- 24bit PC playback of FLAC files.
I don't trust winamp as a quality software solution to play 24bit files comparred to playback of the 24bit wav files in professoinal software...which is its own pain in the ass as you can't use Wavelab or SF like a jukebox.  Doug Oade has mentioned this many times on his forum.

My conclusions are my own...of course.  Other folks might find that they prefer 24bit and go that route.  My own opinion...but that goes w/o saying.

I tried the quality approach and did great A-B-A testing with excellent hardware, DACs..transports, the whole 9 yards.  The difference was very, and I mean *very* minimal.  IMO, not worth it.

that said...I still have a 24bit recording rig, and I still master at 24bit for the archiving purposes.  24bit playback will get easier eventualy, and i'll be ready for it.  I just dont see it as a major improvement over quality 16bit w/an upsampling DAC.
However, had I performed this test prior to building my laptop recording rig, i would have scrapped that idea.
LMA recordings and what-not


Live music: hauling around a Marshall stack whose output will get squeezed through a single SM57, then mangled by a Guinness-soaked mixer and shoved through suspicious-smelling power amps into a pair of grungy cabinets whose best days were before they left the factory, all of which are under the control of an engineer who would much rather be at home watching television.

Offline Lil Kim Jong-Il

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Re: 24bit audio testing....... (straight 24/96 vs. upsampled 16/44.1)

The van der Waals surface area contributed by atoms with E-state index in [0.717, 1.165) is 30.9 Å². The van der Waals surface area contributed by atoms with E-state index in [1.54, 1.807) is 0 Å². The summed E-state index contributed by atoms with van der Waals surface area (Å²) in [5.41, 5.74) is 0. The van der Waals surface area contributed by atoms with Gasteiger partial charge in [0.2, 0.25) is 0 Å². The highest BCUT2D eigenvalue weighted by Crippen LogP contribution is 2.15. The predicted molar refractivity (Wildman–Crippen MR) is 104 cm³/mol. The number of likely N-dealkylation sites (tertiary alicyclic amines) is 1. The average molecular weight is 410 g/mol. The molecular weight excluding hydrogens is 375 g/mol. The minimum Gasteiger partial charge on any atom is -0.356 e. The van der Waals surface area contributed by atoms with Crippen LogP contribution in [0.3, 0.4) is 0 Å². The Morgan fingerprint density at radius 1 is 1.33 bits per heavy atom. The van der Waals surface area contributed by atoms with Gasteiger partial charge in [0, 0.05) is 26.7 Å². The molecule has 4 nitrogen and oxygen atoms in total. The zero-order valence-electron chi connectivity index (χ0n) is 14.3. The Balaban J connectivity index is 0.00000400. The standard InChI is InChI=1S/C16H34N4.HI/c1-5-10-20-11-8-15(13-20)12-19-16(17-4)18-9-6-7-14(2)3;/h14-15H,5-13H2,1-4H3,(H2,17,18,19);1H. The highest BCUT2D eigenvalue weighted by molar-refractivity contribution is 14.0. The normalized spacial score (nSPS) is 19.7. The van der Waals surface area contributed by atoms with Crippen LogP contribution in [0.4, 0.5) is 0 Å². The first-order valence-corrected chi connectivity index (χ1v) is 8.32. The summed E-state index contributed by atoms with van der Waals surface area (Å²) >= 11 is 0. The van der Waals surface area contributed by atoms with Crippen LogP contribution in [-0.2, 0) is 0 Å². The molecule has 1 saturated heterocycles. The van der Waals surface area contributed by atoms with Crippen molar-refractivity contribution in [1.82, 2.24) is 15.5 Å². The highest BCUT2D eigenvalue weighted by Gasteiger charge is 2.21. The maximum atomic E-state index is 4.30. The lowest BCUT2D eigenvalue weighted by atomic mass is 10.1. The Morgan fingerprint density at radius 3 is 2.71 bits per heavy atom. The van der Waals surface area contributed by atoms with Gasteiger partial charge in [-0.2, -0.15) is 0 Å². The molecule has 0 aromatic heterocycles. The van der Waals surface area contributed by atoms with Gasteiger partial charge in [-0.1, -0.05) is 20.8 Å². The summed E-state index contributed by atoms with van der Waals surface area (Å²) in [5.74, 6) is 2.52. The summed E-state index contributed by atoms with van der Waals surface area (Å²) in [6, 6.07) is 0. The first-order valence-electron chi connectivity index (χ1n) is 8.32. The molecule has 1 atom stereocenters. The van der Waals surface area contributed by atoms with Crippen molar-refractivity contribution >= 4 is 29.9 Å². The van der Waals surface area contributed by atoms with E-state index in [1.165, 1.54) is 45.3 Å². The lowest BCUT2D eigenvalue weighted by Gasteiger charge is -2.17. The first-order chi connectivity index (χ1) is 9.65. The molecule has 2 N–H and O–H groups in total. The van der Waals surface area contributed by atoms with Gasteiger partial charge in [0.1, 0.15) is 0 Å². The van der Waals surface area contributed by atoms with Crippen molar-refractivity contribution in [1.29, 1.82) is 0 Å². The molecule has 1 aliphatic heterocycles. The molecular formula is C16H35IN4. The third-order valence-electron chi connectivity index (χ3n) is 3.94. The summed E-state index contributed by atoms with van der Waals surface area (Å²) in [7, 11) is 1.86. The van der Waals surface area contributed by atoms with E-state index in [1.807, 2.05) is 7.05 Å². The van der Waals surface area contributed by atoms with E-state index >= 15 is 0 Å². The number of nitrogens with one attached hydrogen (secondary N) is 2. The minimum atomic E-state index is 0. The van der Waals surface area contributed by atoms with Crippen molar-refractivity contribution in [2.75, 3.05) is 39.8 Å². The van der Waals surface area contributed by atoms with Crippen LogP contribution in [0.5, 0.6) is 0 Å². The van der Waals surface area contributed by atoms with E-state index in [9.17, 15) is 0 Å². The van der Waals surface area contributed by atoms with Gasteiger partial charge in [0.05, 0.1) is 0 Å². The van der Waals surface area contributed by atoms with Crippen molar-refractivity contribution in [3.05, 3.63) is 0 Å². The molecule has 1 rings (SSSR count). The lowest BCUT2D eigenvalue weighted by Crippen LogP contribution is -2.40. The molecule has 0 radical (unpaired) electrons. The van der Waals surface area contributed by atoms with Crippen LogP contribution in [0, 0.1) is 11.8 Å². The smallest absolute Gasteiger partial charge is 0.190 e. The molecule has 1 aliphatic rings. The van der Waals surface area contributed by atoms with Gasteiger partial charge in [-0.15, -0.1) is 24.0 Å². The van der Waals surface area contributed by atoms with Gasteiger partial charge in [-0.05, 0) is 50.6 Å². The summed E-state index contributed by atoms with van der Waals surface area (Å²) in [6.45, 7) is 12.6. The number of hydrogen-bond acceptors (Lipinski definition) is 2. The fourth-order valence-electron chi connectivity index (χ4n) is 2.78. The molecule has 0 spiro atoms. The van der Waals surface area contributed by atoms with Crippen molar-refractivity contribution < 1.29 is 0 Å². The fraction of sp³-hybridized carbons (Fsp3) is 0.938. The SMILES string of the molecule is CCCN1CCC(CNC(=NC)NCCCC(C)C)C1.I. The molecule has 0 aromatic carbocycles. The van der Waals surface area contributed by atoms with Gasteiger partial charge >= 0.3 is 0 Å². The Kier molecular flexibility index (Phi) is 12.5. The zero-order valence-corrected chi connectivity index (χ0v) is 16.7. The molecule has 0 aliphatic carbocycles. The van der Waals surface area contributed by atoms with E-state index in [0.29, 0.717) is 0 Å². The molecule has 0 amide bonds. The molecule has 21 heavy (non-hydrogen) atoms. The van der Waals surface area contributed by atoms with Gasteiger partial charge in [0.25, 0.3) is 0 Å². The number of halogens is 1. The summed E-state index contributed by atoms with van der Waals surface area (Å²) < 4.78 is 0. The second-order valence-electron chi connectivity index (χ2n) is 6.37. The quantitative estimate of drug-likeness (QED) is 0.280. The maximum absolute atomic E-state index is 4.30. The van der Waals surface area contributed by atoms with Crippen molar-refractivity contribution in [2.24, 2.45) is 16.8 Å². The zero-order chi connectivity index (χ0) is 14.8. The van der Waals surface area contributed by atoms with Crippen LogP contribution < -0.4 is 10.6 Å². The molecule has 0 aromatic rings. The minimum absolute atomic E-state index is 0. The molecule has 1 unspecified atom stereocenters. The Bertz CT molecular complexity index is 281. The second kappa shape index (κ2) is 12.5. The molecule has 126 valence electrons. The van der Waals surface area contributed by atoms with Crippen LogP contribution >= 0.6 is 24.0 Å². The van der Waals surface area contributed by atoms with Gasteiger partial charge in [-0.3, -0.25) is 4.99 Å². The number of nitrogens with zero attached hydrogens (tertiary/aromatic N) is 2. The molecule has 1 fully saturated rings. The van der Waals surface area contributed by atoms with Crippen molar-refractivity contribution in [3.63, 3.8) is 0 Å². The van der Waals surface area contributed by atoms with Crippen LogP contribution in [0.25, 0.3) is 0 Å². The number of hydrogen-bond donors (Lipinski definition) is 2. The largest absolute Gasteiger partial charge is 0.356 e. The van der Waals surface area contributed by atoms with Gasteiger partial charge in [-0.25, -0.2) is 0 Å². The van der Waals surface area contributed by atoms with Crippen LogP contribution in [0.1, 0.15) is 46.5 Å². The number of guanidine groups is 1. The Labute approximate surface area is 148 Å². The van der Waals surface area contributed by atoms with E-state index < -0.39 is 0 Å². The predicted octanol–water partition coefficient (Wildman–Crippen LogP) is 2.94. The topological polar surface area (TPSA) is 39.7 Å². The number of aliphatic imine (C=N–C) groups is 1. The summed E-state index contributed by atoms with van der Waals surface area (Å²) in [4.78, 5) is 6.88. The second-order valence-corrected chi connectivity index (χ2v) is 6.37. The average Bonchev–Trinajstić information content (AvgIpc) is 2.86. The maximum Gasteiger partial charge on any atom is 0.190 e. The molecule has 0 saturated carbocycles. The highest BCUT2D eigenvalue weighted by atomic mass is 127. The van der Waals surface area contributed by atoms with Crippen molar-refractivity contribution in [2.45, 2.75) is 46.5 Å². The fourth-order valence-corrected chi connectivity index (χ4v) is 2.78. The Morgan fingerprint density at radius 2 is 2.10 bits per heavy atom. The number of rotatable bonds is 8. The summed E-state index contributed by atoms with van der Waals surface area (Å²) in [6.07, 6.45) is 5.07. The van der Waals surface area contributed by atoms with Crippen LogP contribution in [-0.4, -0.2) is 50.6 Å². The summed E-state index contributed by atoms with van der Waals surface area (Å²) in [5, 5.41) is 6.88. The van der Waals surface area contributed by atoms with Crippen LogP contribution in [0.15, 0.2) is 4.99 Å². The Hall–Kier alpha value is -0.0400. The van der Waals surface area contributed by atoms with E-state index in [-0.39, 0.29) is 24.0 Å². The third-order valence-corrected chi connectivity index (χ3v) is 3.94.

« Reply #10 on: July 21, 2004, 10:15:41 AM »
here are the issues I see:

- 24bit playback requires the expense of a DVD burner, DVD authoring software, a DVD-A player...and it better be a danm'd good one to do it justice.  All of these things would be "extras" for me...in my situation, and we are talking about $500 on the cheap end for all of this stuff.

....

I tried the quality approach and did great A-B-A testing with excellent hardware, DACs..transports, the whole 9 yards.  The difference was very, and I mean *very* minimal.  IMO, not worth it.

Ignore the cost of the recording gear.  Since there are people putting up high res flacs I would argue that source material is available at no significant cost compared to CDDA.

If someone were starting out building a system, would they be more likely to get better performance from:

   A) $500 DVD setup ($100 burner, $40 DVD-V software, $60 toshiba 3960 DVD with $300 custom upgrades)
or
   B) $500 CDDA equipment?

For someone who already owns a very good upsampling DAC, the distinction between CDDA and DVD-A might become small as you reported.  But for someone starting from scratch or very low on the gear chain, it seems to me that the cheaper solution to better sound would be the DVD-V 24/96 solution. 

What do you think, Nick?
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Offline Nick's Picks

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Re: 24bit audio testing....... (straight 24/96 vs. upsampled 16/44.1)
« Reply #11 on: July 21, 2004, 11:39:15 AM »
recording gear costs are not the issue.
its the playback gear costs that are (for me).
the DVD-V solution....can you cut gapless tracks?  if not, then i'm not sure that is a good solution.

starting from scratch on a low end gear chain is not getting you a system that allows you the bennefits of 24/96 playback in the first place.